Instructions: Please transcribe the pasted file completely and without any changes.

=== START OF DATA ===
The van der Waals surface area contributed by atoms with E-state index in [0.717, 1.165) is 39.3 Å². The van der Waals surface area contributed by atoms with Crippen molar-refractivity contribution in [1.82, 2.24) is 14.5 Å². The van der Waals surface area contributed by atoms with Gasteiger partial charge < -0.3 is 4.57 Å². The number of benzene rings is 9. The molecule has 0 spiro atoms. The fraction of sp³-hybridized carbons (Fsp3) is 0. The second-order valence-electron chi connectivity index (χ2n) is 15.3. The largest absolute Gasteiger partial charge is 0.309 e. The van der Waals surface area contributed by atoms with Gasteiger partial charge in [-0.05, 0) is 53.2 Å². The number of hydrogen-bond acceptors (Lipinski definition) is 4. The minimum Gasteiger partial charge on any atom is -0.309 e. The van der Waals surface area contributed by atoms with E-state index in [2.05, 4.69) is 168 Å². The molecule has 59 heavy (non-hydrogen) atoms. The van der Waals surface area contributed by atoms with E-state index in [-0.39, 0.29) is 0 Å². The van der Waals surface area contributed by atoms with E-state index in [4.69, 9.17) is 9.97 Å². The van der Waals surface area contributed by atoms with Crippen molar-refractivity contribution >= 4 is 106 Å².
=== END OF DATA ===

The van der Waals surface area contributed by atoms with E-state index in [0.717, 1.165) is 39.3 Å². The van der Waals surface area contributed by atoms with Crippen molar-refractivity contribution in [1.82, 2.24) is 14.5 Å². The van der Waals surface area contributed by atoms with Gasteiger partial charge < -0.3 is 4.57 Å². The number of benzene rings is 9. The molecule has 0 spiro atoms. The fraction of sp³-hybridized carbons (Fsp3) is 0. The second-order valence-electron chi connectivity index (χ2n) is 15.3. The largest absolute Gasteiger partial charge is 0.309 e. The van der Waals surface area contributed by atoms with Gasteiger partial charge in [-0.05, 0) is 53.2 Å². The number of hydrogen-bond acceptors (Lipinski definition) is 4. The minimum Gasteiger partial charge on any atom is -0.309 e. The van der Waals surface area contributed by atoms with E-state index in [2.05, 4.69) is 168 Å². The molecule has 59 heavy (non-hydrogen) atoms. The van der Waals surface area contributed by atoms with E-state index in [-0.39, 0.29) is 0 Å². The van der Waals surface area contributed by atoms with E-state index in [4.69, 9.17) is 9.97 Å². The van der Waals surface area contributed by atoms with Crippen molar-refractivity contribution >= 4 is 106 Å².